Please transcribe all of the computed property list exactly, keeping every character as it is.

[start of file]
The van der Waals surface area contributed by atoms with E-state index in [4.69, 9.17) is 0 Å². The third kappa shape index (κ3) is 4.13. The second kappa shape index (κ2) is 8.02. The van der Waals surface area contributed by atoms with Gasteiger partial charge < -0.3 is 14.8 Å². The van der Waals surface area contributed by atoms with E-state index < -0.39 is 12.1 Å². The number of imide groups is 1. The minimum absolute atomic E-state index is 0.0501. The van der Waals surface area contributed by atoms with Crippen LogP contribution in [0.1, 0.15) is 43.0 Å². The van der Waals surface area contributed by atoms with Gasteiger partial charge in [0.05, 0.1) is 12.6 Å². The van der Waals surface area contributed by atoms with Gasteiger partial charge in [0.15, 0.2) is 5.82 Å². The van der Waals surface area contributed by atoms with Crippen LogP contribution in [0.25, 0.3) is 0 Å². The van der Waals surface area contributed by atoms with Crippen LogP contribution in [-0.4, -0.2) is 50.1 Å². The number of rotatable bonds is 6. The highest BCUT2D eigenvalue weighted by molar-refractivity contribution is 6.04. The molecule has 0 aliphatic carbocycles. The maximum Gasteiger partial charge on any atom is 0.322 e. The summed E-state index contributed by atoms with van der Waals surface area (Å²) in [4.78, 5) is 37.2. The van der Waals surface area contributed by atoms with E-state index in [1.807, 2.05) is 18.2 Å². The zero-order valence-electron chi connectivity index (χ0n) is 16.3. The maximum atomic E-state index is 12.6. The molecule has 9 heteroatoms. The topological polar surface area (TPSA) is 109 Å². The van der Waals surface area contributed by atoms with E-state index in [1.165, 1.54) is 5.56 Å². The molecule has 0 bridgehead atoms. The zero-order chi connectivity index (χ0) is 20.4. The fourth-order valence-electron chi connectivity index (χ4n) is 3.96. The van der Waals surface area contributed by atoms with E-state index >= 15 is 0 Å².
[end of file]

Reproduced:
The van der Waals surface area contributed by atoms with E-state index in [4.69, 9.17) is 0 Å². The third kappa shape index (κ3) is 4.13. The second kappa shape index (κ2) is 8.02. The van der Waals surface area contributed by atoms with Gasteiger partial charge < -0.3 is 14.8 Å². The van der Waals surface area contributed by atoms with E-state index < -0.39 is 12.1 Å². The number of imide groups is 1. The minimum absolute atomic E-state index is 0.0501. The van der Waals surface area contributed by atoms with Crippen LogP contribution in [0.1, 0.15) is 43.0 Å². The van der Waals surface area contributed by atoms with Gasteiger partial charge in [0.05, 0.1) is 12.6 Å². The van der Waals surface area contributed by atoms with Gasteiger partial charge in [0.15, 0.2) is 5.82 Å². The van der Waals surface area contributed by atoms with Crippen LogP contribution in [0.25, 0.3) is 0 Å². The van der Waals surface area contributed by atoms with Crippen LogP contribution in [-0.4, -0.2) is 50.1 Å². The number of rotatable bonds is 6. The highest BCUT2D eigenvalue weighted by molar-refractivity contribution is 6.04. The molecule has 0 aliphatic carbocycles. The maximum Gasteiger partial charge on any atom is 0.322 e. The summed E-state index contributed by atoms with van der Waals surface area (Å²) in [4.78, 5) is 37.2. The van der Waals surface area contributed by atoms with E-state index in [1.807, 2.05) is 18.2 Å². The zero-order valence-electron chi connectivity index (χ0n) is 16.3. The maximum atomic E-state index is 12.6. The molecule has 9 heteroatoms. The topological polar surface area (TPSA) is 109 Å². The van der Waals surface area contributed by atoms with E-state index in [1.165, 1.54) is 5.56 Å². The molecule has 0 bridgehead atoms. The zero-order chi connectivity index (χ0) is 20.4. The fourth-order valence-electron chi connectivity index (χ4n) is 3.96. The van der Waals surface area contributed by atoms with E-state index >= 15 is 0 Å².